Why Our Revolution Is Fighting To Make The Mass Democratic Party More Democratic

Rand Wilson
2 min readNov 28, 2023

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By Rand Wilson and Henry Wortis (originally published in Organizing Notes, newsletter of Our Revolution Massachusetts on Nov. 28, 2023)

Party reformers, including many leaders of Our Revolution Massachusetts (ORMA), are working to increase democracy within the state Democratic Party. The chief decision-making body of the Party is the Democratic State Committee or DSC. DSC has 420 members. Currently the majority of the DSC’s membership (57%) is not democratically elected by the Party’s grassroots base.

That’s a problem because an unelected majority makes it nearly impossible to hold members of the DSC accountable for its decisions or individual member’s votes. It allows for the state chair, wealthy donors, and special interests to exert undue influence over party decision making.

The largest unelected DSC membership group is composed of 132 so-called “lifetime members” who have gained permanent committee seats after serving on the DSC for 20 years.

The second unelected group of committee members are “add-on” members created to increase the representation of historically underrepresented groups on the DSC. There are currently 99 add-on members. These add-on members are self-nominated and then elected by members of the DSC. They are not nominated by the Afro-American, disabled, or LGBTQ+ or other constituencies that they are purported to represent.

The remaining minority of DSC members (currently 173) are elected through “ballot elections” in the 40 state senate districts via the presidential primary ballot or at “caucus elections” by representatives from local ward or town committees. Nineteen committee members are on the DSC because they are important elected officials.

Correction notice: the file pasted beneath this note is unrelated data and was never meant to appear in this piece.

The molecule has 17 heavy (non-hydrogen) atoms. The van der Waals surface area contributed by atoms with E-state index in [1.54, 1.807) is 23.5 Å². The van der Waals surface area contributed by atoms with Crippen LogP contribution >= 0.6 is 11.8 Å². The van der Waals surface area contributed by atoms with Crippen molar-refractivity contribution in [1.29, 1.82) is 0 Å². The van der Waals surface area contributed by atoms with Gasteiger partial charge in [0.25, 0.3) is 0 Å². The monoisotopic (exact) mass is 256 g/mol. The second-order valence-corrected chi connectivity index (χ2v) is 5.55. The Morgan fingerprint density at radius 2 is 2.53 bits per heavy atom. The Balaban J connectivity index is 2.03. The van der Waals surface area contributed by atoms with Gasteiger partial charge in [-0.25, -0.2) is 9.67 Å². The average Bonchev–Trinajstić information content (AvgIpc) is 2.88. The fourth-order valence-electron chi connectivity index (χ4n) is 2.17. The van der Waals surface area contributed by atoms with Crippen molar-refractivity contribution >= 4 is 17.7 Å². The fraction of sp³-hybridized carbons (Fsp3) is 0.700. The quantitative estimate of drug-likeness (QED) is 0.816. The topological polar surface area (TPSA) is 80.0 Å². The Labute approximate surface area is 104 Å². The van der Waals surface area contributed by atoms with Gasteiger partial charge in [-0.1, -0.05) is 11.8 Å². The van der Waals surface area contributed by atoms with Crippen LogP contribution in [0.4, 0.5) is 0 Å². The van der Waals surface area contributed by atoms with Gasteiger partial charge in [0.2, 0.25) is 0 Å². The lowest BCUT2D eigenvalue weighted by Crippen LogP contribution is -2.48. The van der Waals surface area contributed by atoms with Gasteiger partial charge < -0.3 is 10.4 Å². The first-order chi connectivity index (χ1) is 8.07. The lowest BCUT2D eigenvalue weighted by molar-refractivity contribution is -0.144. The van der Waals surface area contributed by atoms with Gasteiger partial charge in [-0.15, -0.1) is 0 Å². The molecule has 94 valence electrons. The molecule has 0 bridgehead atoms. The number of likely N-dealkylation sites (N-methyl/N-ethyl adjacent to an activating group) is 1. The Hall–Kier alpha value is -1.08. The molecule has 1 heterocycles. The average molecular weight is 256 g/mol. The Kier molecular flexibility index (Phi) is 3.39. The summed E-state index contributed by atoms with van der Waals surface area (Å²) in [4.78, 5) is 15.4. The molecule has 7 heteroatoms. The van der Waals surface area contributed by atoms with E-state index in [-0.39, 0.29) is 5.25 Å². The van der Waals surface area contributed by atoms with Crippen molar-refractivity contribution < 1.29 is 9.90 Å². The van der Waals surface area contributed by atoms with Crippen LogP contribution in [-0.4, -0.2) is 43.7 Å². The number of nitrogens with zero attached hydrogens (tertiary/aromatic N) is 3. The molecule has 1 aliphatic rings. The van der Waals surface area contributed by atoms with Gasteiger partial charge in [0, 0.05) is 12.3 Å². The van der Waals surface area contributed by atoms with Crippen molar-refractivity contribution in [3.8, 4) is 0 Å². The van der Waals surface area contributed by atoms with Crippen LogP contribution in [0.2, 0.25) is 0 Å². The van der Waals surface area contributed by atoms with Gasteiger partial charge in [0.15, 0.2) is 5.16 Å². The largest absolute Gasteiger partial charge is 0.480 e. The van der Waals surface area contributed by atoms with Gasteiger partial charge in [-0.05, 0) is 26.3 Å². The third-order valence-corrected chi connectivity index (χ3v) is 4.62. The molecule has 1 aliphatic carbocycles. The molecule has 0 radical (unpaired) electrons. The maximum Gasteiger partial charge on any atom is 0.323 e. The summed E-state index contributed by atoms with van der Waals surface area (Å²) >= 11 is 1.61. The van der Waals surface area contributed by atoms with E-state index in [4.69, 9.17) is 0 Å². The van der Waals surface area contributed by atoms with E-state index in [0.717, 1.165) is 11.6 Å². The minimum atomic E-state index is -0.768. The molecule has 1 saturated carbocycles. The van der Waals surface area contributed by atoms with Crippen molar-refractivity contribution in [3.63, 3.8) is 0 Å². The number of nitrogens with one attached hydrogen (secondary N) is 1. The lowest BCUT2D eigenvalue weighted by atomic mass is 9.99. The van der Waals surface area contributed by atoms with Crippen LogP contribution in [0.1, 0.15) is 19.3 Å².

An obvious solution is to phase out 20-year lifetime members and have “add on” members elected in a public caucus. ORMA party activists first introduced proposals to make the DSC more accountable at the state convention in 2017, then again in 2022. This year, reformers brought forward a resolution calling on the DSC to create a committee to determine how to address its unelected leadership problem. It was rejected by the party’s Resolutions subcommittee.

Concerns about ensuring that historically underrepresented groups are well represented on the DSC are important. However, at a time when the state party is hemorrhaging members, especially among young adults and a growing number of working-class voters are being seduced by the far right, reformers believe the undemocratic nature of the DSC is preventing the party from responding to the political and economic realities most people face.

If you are interested in helping to build a movement for state party reform, sign up here.

For a more in-depth discussion of issues concerning the governance of the state party click here for The Inside Story: Why Our Revolution is Fighting To Make The Mass Democratic Party More Democratic.

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Rand Wilson

Rand Wilson works as a union organizer and labor educator. He is a political activist in Somerville, MA.